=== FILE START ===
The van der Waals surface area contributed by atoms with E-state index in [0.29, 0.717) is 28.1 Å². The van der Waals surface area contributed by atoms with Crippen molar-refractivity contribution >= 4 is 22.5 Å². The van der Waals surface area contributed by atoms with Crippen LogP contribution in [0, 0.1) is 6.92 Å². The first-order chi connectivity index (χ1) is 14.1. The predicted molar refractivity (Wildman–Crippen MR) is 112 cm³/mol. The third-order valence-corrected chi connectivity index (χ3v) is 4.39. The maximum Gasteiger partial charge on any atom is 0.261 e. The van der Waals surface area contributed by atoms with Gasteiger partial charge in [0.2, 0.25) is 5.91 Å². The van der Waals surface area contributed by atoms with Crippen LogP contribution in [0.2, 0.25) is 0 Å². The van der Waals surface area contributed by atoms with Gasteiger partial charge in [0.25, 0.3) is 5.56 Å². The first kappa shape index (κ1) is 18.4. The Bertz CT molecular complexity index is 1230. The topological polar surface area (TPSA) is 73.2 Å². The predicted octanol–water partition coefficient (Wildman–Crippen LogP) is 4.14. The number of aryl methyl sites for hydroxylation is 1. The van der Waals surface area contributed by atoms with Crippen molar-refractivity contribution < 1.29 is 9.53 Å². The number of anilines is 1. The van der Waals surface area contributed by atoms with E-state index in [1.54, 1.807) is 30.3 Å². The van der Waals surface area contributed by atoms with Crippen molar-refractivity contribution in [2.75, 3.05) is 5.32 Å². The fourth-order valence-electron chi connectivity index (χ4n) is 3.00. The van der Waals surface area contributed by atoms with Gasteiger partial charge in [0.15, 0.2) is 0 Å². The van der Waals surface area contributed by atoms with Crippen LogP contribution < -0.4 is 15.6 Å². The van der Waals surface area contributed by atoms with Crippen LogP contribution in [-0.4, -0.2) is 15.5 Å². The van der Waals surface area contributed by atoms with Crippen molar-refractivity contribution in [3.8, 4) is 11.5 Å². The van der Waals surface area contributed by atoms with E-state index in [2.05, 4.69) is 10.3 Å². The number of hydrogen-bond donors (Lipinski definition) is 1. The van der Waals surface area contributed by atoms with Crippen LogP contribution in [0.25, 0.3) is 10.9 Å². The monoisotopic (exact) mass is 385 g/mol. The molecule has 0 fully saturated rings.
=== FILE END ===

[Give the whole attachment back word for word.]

The van der Waals surface area contributed by atoms with E-state index in [0.29, 0.717) is 28.1 Å². The van der Waals surface area contributed by atoms with Crippen molar-refractivity contribution >= 4 is 22.5 Å². The van der Waals surface area contributed by atoms with Crippen LogP contribution in [0, 0.1) is 6.92 Å². The first-order chi connectivity index (χ1) is 14.1. The predicted molar refractivity (Wildman–Crippen MR) is 112 cm³/mol. The third-order valence-corrected chi connectivity index (χ3v) is 4.39. The maximum Gasteiger partial charge on any atom is 0.261 e. The van der Waals surface area contributed by atoms with Gasteiger partial charge in [0.2, 0.25) is 5.91 Å². The van der Waals surface area contributed by atoms with Crippen LogP contribution in [0.2, 0.25) is 0 Å². The van der Waals surface area contributed by atoms with Gasteiger partial charge in [0.25, 0.3) is 5.56 Å². The first kappa shape index (κ1) is 18.4. The Bertz CT molecular complexity index is 1230. The topological polar surface area (TPSA) is 73.2 Å². The predicted octanol–water partition coefficient (Wildman–Crippen LogP) is 4.14. The number of aryl methyl sites for hydroxylation is 1. The van der Waals surface area contributed by atoms with Crippen molar-refractivity contribution < 1.29 is 9.53 Å². The number of anilines is 1. The van der Waals surface area contributed by atoms with E-state index in [1.54, 1.807) is 30.3 Å². The van der Waals surface area contributed by atoms with Crippen molar-refractivity contribution in [2.75, 3.05) is 5.32 Å². The fourth-order valence-electron chi connectivity index (χ4n) is 3.00. The van der Waals surface area contributed by atoms with Gasteiger partial charge in [0.15, 0.2) is 0 Å². The van der Waals surface area contributed by atoms with Crippen LogP contribution < -0.4 is 15.6 Å². The van der Waals surface area contributed by atoms with Crippen LogP contribution in [-0.4, -0.2) is 15.5 Å². The van der Waals surface area contributed by atoms with Crippen molar-refractivity contribution in [3.8, 4) is 11.5 Å². The van der Waals surface area contributed by atoms with E-state index in [2.05, 4.69) is 10.3 Å². The number of hydrogen-bond donors (Lipinski definition) is 1. The van der Waals surface area contributed by atoms with Crippen LogP contribution in [0.25, 0.3) is 10.9 Å². The monoisotopic (exact) mass is 385 g/mol. The molecule has 0 fully saturated rings.